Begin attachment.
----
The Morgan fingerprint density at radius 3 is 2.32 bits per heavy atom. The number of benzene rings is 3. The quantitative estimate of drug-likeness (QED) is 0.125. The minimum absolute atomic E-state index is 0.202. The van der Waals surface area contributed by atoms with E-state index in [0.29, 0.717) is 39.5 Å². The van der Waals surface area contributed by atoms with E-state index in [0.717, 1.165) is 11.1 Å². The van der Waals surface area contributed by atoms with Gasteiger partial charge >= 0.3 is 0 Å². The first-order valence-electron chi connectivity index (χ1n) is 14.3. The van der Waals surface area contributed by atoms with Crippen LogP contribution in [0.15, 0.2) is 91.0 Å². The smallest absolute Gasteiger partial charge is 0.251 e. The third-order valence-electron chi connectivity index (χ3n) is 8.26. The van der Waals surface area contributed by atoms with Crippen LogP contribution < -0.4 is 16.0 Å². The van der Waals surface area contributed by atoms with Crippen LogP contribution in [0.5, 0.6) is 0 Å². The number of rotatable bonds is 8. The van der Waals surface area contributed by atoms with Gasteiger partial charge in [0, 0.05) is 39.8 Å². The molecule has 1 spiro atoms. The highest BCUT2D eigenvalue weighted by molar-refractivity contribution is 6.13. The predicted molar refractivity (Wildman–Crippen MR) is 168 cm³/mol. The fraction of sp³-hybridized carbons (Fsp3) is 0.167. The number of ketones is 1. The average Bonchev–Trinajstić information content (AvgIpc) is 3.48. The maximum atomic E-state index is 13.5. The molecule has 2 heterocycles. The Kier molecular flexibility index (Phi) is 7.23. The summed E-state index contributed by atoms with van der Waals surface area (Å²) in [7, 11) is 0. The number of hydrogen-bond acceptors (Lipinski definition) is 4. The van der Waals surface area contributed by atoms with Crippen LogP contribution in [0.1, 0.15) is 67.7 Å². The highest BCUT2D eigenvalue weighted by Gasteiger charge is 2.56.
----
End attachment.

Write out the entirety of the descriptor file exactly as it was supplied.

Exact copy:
The Morgan fingerprint density at radius 3 is 2.32 bits per heavy atom. The number of benzene rings is 3. The quantitative estimate of drug-likeness (QED) is 0.125. The minimum absolute atomic E-state index is 0.202. The van der Waals surface area contributed by atoms with E-state index in [0.29, 0.717) is 39.5 Å². The van der Waals surface area contributed by atoms with E-state index in [0.717, 1.165) is 11.1 Å². The van der Waals surface area contributed by atoms with Gasteiger partial charge >= 0.3 is 0 Å². The first-order valence-electron chi connectivity index (χ1n) is 14.3. The van der Waals surface area contributed by atoms with Crippen LogP contribution in [0.15, 0.2) is 91.0 Å². The smallest absolute Gasteiger partial charge is 0.251 e. The third-order valence-electron chi connectivity index (χ3n) is 8.26. The van der Waals surface area contributed by atoms with Crippen LogP contribution < -0.4 is 16.0 Å². The van der Waals surface area contributed by atoms with Crippen LogP contribution in [0.5, 0.6) is 0 Å². The number of rotatable bonds is 8. The van der Waals surface area contributed by atoms with Gasteiger partial charge in [0, 0.05) is 39.8 Å². The molecule has 1 spiro atoms. The highest BCUT2D eigenvalue weighted by molar-refractivity contribution is 6.13. The predicted molar refractivity (Wildman–Crippen MR) is 168 cm³/mol. The fraction of sp³-hybridized carbons (Fsp3) is 0.167. The number of ketones is 1. The average Bonchev–Trinajstić information content (AvgIpc) is 3.48. The maximum atomic E-state index is 13.5. The molecule has 2 heterocycles. The Kier molecular flexibility index (Phi) is 7.23. The summed E-state index contributed by atoms with van der Waals surface area (Å²) in [7, 11) is 0. The number of hydrogen-bond acceptors (Lipinski definition) is 4. The van der Waals surface area contributed by atoms with Crippen LogP contribution in [0.1, 0.15) is 67.7 Å². The highest BCUT2D eigenvalue weighted by Gasteiger charge is 2.56.